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Symmetric bevel angle?

This topic contains 6 replies, has 6 voices, and was last updated by  Daniel_G 08/15/2017 at 10:43 am.

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  • #40548

    Daniel_G
    Participant

      How important is having symmetric bevel angles in terms of sharpness? I’m using the old wicked edge arms and therefore unable to micro adjust the angle to ensure perfect symmetry, do you think this makes a difference?

      #40551

      Mark76
      Keymaster

        In terms of sharpness it’s not important at all. If there is a huge difference between the two bevel angles you might experience some steering, but if we’re just talking the micro adjust, that’s no issue at all.

        Also, most people still sharpen their knives free-hand, and even the ones that are very skilled at it never get perfect even bevels. It’s just that the WE gives you all these options to become so precise that we’ve become so OCD :-). (Or would it be the other way around, that the WE attracts a particular group of people? ūüôā )

        Molecule Polishing: my blog about sharpening with the Wicked Edge

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        #40552

        cjb80202
        Participant

          I’m in the mindset of “good enough” when it comes to sharpening most of my knives (kitchen knives, mostly). I have a few that are pretty cheap to start with, and so I liberally experiment with sharpening them. That’s my first advice – cheap knives, several quick/easy experiments with sharpening.

          In my sharpenings, I haven’t really tried to be precise. And yet I’ve been extremely happy with my results. I guarantee I haven’t quite gotten the angles correct in many of my sharpenings, but when it comes to slicing meats and vegetables, my knives are so sharp that I’m not sure I can discern any difference versus what would be the perfect world.

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          #40554

          Nick Middleton
          Participant

            As far as “sharpness”: the 1-degree increments won’t matter.¬†Sharpness is achieved by reaching the apex (at any angles) and meticulously going through the progress of grits.

            The Micro-adjust feature helps more for matching existing-bevels without removing extra material.

            A workaround I did when I had the original-arms was to replace the factory screws (that have the points to lock into the detents) with ones that were flat at the end of the threads.  I also mounted the bar the other-way-around to put the dimples out of sight.  This lets the flat-tip of the screw grab anywhere along the bar and not have to commit to a detent. I also use an Angle-Cube to confirm the angle to be recorded, or repeated at a later-sharpening.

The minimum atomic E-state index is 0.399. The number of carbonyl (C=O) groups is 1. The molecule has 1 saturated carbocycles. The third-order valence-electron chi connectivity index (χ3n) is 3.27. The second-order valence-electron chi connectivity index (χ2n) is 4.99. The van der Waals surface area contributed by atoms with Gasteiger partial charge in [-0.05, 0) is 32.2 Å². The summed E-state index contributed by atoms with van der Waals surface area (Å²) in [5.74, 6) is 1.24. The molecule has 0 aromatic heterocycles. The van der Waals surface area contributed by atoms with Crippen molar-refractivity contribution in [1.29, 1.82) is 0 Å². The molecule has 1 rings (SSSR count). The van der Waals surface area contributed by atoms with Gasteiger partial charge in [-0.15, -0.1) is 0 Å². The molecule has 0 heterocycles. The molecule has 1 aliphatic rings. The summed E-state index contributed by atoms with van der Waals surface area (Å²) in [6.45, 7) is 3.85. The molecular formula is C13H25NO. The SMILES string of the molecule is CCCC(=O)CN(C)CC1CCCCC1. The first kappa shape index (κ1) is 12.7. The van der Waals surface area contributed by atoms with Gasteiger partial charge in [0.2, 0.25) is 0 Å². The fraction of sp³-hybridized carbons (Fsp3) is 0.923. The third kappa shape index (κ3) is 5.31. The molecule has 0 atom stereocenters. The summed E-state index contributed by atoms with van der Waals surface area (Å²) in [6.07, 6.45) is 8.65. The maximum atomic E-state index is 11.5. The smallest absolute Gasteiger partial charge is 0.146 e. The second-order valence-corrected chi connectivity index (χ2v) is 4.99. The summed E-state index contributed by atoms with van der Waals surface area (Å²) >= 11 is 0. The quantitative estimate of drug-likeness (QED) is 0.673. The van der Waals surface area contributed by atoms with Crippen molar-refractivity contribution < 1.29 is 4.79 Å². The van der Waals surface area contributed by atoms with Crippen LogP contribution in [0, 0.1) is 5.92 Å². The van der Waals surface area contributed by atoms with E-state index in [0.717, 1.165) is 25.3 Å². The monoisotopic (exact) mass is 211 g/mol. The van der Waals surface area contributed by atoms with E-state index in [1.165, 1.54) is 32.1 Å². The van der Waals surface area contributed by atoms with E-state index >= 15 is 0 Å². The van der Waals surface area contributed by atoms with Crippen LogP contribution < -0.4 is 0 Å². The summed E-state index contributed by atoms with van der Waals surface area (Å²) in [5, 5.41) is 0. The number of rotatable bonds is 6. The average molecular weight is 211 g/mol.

With that combination, you can achieve excellent results. (I consider that the “minimum buy-in” to perfect-results)

            Any upgrades to the arms or clamp beyond-that would be for the sake of sharpening-speed, OCD-grade bevels, or general enjoyment.

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            #40555

            MarcH
            Moderator

              How important is having symmetric bevel angles in terms of sharpness? I’m using the old wicked edge arms and therefore unable to micro adjust the angle to ensure perfect symmetry, do you think this makes a difference?

              The most important thing is that the bevel angles come together and¬†meet at edge.¬† That is apex the edge. If the bevels come together to make a narrow point the edge will be sharp and it will cut.¬† It may not be as good a cutting edge as you could get being more precise but it will certainly¬†be sharp and it¬†will cut.¬† The angle has more to do with how easily the knife will side through or penetrate what it’s cutting and its edge longevity or durability.

               

              Marc

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              #40567

              sksharp
              Participant

                Daniel as long as your bevels are within say a degree or 2 ¬†one side or the other I doubt there are to many people that would notice either looking at the knife or using it. Even without the micro adjustment your bevels should be within 1/2 a degree or so and won’t cause a problem. The micro adjustment makes it much easier to match a existing bevel but most knives don’t come with a even bevel anyway so… ¬† There are some experienced guys on here that could pick out an uneven bevel and some that might be able to tell the difference while using the knife but to make a knife sharp I don’t think the bevel has to be perfect for lack of a better term. The refinement and angles that determine sharpness and durability are still within your reach. The angle cube is a good investment because the height of ¬†the knife edge above the clamp effects the angle. A chefs knife in your sharpener might read 20* on your bar but in actuality might be say 17* as an example while a thin knife might be 22* or so. The bar will read relatively close at about 5/8 of an inch above the clamp. Those angles do effect the knives performance and durability. The bevel being exactly even from one side to the other doesn’t have nearly as much effect on the knife as the actual sharpening angle in my opinion.

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                #40618

                Daniel_G
                Participant

                  Thanks a lot for all the feedback

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